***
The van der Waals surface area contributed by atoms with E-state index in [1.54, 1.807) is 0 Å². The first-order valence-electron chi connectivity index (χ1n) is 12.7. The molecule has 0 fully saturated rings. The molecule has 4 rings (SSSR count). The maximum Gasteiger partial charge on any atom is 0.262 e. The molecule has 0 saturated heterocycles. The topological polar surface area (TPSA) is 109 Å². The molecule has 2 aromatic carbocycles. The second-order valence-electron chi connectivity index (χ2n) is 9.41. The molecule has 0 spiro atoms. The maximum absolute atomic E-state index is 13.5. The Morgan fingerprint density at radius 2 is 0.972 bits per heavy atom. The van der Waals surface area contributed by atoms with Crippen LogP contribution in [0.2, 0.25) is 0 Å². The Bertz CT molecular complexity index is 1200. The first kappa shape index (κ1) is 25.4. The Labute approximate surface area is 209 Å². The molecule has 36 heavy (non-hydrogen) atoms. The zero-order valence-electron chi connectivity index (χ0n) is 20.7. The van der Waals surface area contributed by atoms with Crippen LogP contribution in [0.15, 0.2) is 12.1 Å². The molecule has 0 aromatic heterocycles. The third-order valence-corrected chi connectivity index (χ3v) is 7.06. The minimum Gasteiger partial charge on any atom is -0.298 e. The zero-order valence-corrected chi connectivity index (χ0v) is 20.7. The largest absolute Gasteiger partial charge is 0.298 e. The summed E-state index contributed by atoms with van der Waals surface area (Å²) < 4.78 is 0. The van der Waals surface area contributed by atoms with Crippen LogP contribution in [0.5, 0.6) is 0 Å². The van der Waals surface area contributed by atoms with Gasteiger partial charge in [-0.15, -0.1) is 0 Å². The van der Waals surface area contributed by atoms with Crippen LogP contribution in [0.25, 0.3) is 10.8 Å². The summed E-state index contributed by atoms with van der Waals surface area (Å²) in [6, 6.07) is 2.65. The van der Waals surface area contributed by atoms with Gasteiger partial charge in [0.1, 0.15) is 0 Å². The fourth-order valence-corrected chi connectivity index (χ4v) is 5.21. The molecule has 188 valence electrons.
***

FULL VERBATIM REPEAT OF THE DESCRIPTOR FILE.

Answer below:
The van der Waals surface area contributed by atoms with E-state index in [1.54, 1.807) is 0 Å². The first-order valence-electron chi connectivity index (χ1n) is 12.7. The molecule has 0 fully saturated rings. The molecule has 4 rings (SSSR count). The maximum Gasteiger partial charge on any atom is 0.262 e. The molecule has 0 saturated heterocycles. The topological polar surface area (TPSA) is 109 Å². The molecule has 2 aromatic carbocycles. The second-order valence-electron chi connectivity index (χ2n) is 9.41. The molecule has 0 spiro atoms. The maximum absolute atomic E-state index is 13.5. The Morgan fingerprint density at radius 2 is 0.972 bits per heavy atom. The van der Waals surface area contributed by atoms with Crippen LogP contribution in [0.2, 0.25) is 0 Å². The Bertz CT molecular complexity index is 1200. The first kappa shape index (κ1) is 25.4. The Labute approximate surface area is 209 Å². The molecule has 36 heavy (non-hydrogen) atoms. The zero-order valence-electron chi connectivity index (χ0n) is 20.7. The van der Waals surface area contributed by atoms with Crippen LogP contribution in [0.15, 0.2) is 12.1 Å². The molecule has 0 aromatic heterocycles. The third-order valence-corrected chi connectivity index (χ3v) is 7.06. The minimum Gasteiger partial charge on any atom is -0.298 e. The zero-order valence-corrected chi connectivity index (χ0v) is 20.7. The largest absolute Gasteiger partial charge is 0.298 e. The summed E-state index contributed by atoms with van der Waals surface area (Å²) < 4.78 is 0. The van der Waals surface area contributed by atoms with Crippen LogP contribution in [0.5, 0.6) is 0 Å². The van der Waals surface area contributed by atoms with Gasteiger partial charge in [-0.15, -0.1) is 0 Å². The van der Waals surface area contributed by atoms with Crippen LogP contribution in [0.25, 0.3) is 10.8 Å². The summed E-state index contributed by atoms with van der Waals surface area (Å²) in [6, 6.07) is 2.65. The van der Waals surface area contributed by atoms with Gasteiger partial charge in [0.1, 0.15) is 0 Å². The fourth-order valence-corrected chi connectivity index (χ4v) is 5.21. The molecule has 188 valence electrons.